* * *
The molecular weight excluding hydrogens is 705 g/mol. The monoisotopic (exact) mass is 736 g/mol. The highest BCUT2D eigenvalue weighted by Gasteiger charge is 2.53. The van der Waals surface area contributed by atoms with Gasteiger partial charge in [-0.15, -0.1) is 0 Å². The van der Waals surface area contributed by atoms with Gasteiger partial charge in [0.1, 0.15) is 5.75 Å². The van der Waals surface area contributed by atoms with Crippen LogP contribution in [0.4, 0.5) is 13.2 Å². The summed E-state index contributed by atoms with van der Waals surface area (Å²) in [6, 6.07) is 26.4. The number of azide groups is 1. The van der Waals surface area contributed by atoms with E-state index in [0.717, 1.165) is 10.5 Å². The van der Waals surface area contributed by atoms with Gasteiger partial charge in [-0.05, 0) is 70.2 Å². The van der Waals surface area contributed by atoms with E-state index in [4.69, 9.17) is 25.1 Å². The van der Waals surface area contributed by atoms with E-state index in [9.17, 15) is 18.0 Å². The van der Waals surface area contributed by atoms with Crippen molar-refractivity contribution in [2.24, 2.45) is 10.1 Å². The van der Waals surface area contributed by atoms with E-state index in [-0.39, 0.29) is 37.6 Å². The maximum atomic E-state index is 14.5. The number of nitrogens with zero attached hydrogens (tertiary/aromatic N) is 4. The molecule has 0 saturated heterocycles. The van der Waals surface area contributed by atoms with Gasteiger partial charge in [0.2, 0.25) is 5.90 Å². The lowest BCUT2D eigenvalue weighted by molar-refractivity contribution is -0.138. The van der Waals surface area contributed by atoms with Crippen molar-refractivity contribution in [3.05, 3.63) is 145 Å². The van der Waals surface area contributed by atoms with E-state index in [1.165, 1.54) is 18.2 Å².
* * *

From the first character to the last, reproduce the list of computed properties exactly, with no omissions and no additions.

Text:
The molecular weight excluding hydrogens is 705 g/mol. The monoisotopic (exact) mass is 736 g/mol. The highest BCUT2D eigenvalue weighted by Gasteiger charge is 2.53. The van der Waals surface area contributed by atoms with Gasteiger partial charge in [-0.15, -0.1) is 0 Å². The van der Waals surface area contributed by atoms with Gasteiger partial charge in [0.1, 0.15) is 5.75 Å². The van der Waals surface area contributed by atoms with Crippen LogP contribution in [0.4, 0.5) is 13.2 Å². The summed E-state index contributed by atoms with van der Waals surface area (Å²) in [6, 6.07) is 26.4. The number of azide groups is 1. The van der Waals surface area contributed by atoms with E-state index in [0.717, 1.165) is 10.5 Å². The van der Waals surface area contributed by atoms with Gasteiger partial charge in [-0.05, 0) is 70.2 Å². The van der Waals surface area contributed by atoms with E-state index in [4.69, 9.17) is 25.1 Å². The van der Waals surface area contributed by atoms with E-state index in [9.17, 15) is 18.0 Å². The van der Waals surface area contributed by atoms with Crippen molar-refractivity contribution in [2.24, 2.45) is 10.1 Å². The van der Waals surface area contributed by atoms with E-state index in [-0.39, 0.29) is 37.6 Å². The maximum atomic E-state index is 14.5. The number of nitrogens with zero attached hydrogens (tertiary/aromatic N) is 4. The molecule has 0 saturated heterocycles. The van der Waals surface area contributed by atoms with Gasteiger partial charge in [0.2, 0.25) is 5.90 Å². The lowest BCUT2D eigenvalue weighted by molar-refractivity contribution is -0.138. The van der Waals surface area contributed by atoms with Crippen molar-refractivity contribution in [3.05, 3.63) is 145 Å². The van der Waals surface area contributed by atoms with E-state index in [1.165, 1.54) is 18.2 Å².